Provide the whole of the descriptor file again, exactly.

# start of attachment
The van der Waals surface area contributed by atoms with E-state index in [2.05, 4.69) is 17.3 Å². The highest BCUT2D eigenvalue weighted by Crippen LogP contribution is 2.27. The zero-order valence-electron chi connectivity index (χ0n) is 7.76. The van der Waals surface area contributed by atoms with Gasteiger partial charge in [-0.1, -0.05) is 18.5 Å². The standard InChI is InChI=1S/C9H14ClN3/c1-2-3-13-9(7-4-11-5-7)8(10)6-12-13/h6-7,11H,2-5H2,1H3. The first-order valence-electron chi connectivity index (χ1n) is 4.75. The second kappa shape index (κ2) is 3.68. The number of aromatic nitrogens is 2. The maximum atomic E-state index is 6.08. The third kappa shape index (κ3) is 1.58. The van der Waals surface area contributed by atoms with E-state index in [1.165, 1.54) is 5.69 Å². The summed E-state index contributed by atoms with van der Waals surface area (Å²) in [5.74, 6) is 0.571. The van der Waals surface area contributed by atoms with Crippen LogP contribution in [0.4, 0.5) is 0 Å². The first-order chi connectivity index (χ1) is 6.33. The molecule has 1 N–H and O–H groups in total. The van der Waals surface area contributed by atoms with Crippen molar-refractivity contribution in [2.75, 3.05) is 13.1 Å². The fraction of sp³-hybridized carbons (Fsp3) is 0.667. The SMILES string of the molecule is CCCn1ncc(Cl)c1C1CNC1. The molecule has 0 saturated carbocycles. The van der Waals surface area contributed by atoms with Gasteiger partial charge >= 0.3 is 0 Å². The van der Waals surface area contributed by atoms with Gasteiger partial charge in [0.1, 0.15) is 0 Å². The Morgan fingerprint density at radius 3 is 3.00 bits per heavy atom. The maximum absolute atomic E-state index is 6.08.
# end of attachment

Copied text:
The van der Waals surface area contributed by atoms with E-state index in [2.05, 4.69) is 17.3 Å². The highest BCUT2D eigenvalue weighted by Crippen LogP contribution is 2.27. The zero-order valence-electron chi connectivity index (χ0n) is 7.76. The van der Waals surface area contributed by atoms with Gasteiger partial charge in [-0.1, -0.05) is 18.5 Å². The standard InChI is InChI=1S/C9H14ClN3/c1-2-3-13-9(7-4-11-5-7)8(10)6-12-13/h6-7,11H,2-5H2,1H3. The first-order valence-electron chi connectivity index (χ1n) is 4.75. The second kappa shape index (κ2) is 3.68. The number of aromatic nitrogens is 2. The maximum atomic E-state index is 6.08. The third kappa shape index (κ3) is 1.58. The van der Waals surface area contributed by atoms with E-state index in [1.165, 1.54) is 5.69 Å². The summed E-state index contributed by atoms with van der Waals surface area (Å²) in [5.74, 6) is 0.571. The van der Waals surface area contributed by atoms with Crippen LogP contribution in [0.4, 0.5) is 0 Å². The first-order chi connectivity index (χ1) is 6.33. The molecule has 1 N–H and O–H groups in total. The van der Waals surface area contributed by atoms with Crippen molar-refractivity contribution in [2.75, 3.05) is 13.1 Å². The fraction of sp³-hybridized carbons (Fsp3) is 0.667. The SMILES string of the molecule is CCCn1ncc(Cl)c1C1CNC1. The molecule has 0 saturated carbocycles. The van der Waals surface area contributed by atoms with Gasteiger partial charge >= 0.3 is 0 Å². The van der Waals surface area contributed by atoms with Gasteiger partial charge in [0.1, 0.15) is 0 Å². The Morgan fingerprint density at radius 3 is 3.00 bits per heavy atom. The maximum absolute atomic E-state index is 6.08.